Monster Hunter Rise: Sunbreak – PC Review

Monster Hunter Rise: Sunbreak – PC Review
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Genre: Multiplayer action JRPG
Developer: Capcom Co., Ltd.
Publisher: Capcom Co., Ltd.
Release Date: June 30th, 2022
Edited by AlexKnight2005

Monster Hunter Rise continues its story in the newest expansion of the game Monster Hunter Rise: Sunbreak. The Monster Hunter series in the past few years has been seen by myself and others here as the gold standard in how to do a Live Service game. The newest expansion further proves how to correctly add an expansion to a game while improving upon the gameplay. By no means a fluke as Monster Hunter World and the Icebourne expansion did just as well, adding enough to warrant the price. In Sunbreak, more than just the new areas and monsters but changes to the entire game to bring new life into the older content that makes a return.

 

Monster Hunter Rise: Sunbreak can only be accessed after completing the main story of Monster Hunter Rise. The story directly continues after the events of Rise. Helping newer players catch up is a similar set of armor and weapons from Monster Hunter World: Icebourne. The set is an excellent basic middle ground to help anyone catch up to the current content as it has good stats for the tier and is very easy to craft without much effort. After completing the low rank and the high-rank story, one can easily jump into Monster Hunter Rise: Sunbreak’s story and gear in Master Rank. Like when you moved from Low rank to High rank in the base game, that is what it feels like doing Master Rank. Another tier filled more powerful options and gear from the last, building onto the traits of the weapons and armor of the last.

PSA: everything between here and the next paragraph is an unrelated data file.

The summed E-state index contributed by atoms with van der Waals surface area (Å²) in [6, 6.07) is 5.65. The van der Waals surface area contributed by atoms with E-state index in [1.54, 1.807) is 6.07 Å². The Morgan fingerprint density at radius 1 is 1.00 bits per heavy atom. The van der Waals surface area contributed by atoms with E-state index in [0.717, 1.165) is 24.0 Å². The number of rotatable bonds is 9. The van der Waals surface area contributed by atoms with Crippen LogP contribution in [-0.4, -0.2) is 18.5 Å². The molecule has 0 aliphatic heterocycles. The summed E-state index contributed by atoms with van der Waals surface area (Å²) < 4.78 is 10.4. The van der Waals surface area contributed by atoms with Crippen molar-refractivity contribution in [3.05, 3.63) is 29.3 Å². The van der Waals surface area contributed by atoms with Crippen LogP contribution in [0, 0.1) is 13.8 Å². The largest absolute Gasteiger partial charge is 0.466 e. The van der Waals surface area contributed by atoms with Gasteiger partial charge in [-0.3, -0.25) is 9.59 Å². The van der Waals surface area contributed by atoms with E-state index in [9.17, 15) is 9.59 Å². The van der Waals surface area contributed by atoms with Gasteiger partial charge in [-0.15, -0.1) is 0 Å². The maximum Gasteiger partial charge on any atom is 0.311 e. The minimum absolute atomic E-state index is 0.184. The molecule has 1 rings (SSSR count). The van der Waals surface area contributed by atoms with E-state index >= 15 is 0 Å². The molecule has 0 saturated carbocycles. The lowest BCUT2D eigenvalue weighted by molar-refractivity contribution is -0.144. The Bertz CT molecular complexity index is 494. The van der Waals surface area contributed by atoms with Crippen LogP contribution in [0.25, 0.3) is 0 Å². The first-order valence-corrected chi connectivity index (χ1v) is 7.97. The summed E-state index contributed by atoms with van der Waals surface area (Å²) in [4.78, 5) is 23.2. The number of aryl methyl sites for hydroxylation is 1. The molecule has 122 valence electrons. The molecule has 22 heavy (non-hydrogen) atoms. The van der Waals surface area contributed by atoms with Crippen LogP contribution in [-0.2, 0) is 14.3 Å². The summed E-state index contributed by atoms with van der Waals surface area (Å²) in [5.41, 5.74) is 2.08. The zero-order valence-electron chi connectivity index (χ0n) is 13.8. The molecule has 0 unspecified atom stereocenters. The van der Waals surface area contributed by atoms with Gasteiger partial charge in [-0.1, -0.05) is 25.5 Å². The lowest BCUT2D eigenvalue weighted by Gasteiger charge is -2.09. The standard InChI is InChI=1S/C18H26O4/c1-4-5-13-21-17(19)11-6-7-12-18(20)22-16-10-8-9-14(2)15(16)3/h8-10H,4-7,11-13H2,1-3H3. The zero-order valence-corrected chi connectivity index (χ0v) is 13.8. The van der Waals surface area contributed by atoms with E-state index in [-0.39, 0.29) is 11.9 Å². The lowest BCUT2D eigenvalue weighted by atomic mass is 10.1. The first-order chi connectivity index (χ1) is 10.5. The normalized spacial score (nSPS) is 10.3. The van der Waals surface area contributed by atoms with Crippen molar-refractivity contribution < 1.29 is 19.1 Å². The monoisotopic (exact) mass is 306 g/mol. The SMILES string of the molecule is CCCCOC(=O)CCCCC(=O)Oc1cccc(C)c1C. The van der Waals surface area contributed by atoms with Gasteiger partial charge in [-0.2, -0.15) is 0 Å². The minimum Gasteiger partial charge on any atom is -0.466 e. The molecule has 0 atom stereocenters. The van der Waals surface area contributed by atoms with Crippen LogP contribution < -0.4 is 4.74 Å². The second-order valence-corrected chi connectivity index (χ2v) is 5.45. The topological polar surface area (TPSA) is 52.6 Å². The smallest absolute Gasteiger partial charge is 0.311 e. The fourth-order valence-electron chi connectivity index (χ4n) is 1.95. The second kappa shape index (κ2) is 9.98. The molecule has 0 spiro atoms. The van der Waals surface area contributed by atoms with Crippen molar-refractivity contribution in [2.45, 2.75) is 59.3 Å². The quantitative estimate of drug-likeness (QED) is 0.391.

Changes in Sunbreak touch upon every mechanic within the game. New moves for weapons are part of the expansion, including making two different skill sets with the silk bind moves. The advantage of the new move sets is that one can create two different play styles with a weapon at will. Notability with the Great Sword I use, I can do the default fighting style involving heavy charge attacks and instantly switch to the skill set that revolves around the more mobility style of “Rage Slash.” Many of the moves can be used in lethal combos if the players swap at the right times for the purpose. If I can not get the full heavy-hitting charge combo off, I can use the more agile style until an opening happens to swap back.